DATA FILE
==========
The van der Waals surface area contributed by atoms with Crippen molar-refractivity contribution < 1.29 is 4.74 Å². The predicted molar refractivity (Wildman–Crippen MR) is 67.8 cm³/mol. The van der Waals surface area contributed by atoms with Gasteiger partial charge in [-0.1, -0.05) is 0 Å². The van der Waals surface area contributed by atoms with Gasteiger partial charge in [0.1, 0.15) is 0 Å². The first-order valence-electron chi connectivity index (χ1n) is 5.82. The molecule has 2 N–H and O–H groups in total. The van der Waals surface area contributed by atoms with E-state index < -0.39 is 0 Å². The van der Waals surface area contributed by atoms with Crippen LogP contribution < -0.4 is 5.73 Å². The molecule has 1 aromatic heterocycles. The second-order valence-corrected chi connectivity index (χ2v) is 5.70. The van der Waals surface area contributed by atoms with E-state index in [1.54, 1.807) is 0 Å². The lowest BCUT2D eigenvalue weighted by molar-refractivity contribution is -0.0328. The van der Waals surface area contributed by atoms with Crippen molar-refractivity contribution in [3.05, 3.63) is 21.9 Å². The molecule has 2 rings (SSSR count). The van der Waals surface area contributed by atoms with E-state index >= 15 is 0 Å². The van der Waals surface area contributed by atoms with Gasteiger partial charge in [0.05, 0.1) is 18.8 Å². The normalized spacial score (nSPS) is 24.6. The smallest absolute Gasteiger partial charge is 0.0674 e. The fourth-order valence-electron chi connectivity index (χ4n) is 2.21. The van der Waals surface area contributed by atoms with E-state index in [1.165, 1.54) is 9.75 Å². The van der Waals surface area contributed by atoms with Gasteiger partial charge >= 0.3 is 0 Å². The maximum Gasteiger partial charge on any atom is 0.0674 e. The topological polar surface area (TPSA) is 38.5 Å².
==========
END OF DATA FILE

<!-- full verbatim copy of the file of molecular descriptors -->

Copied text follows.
The van der Waals surface area contributed by atoms with Crippen molar-refractivity contribution < 1.29 is 4.74 Å². The predicted molar refractivity (Wildman–Crippen MR) is 67.8 cm³/mol. The van der Waals surface area contributed by atoms with Gasteiger partial charge in [-0.1, -0.05) is 0 Å². The van der Waals surface area contributed by atoms with Gasteiger partial charge in [0.1, 0.15) is 0 Å². The first-order valence-electron chi connectivity index (χ1n) is 5.82. The molecule has 2 N–H and O–H groups in total. The van der Waals surface area contributed by atoms with E-state index < -0.39 is 0 Å². The van der Waals surface area contributed by atoms with Crippen LogP contribution < -0.4 is 5.73 Å². The molecule has 1 aromatic heterocycles. The second-order valence-corrected chi connectivity index (χ2v) is 5.70. The van der Waals surface area contributed by atoms with E-state index in [1.54, 1.807) is 0 Å². The lowest BCUT2D eigenvalue weighted by molar-refractivity contribution is -0.0328. The van der Waals surface area contributed by atoms with Crippen molar-refractivity contribution in [3.05, 3.63) is 21.9 Å². The molecule has 2 rings (SSSR count). The van der Waals surface area contributed by atoms with E-state index >= 15 is 0 Å². The van der Waals surface area contributed by atoms with Gasteiger partial charge in [0.05, 0.1) is 18.8 Å². The normalized spacial score (nSPS) is 24.6. The smallest absolute Gasteiger partial charge is 0.0674 e. The fourth-order valence-electron chi connectivity index (χ4n) is 2.21. The van der Waals surface area contributed by atoms with E-state index in [1.165, 1.54) is 9.75 Å². The van der Waals surface area contributed by atoms with Gasteiger partial charge >= 0.3 is 0 Å². The maximum Gasteiger partial charge on any atom is 0.0674 e. The topological polar surface area (TPSA) is 38.5 Å².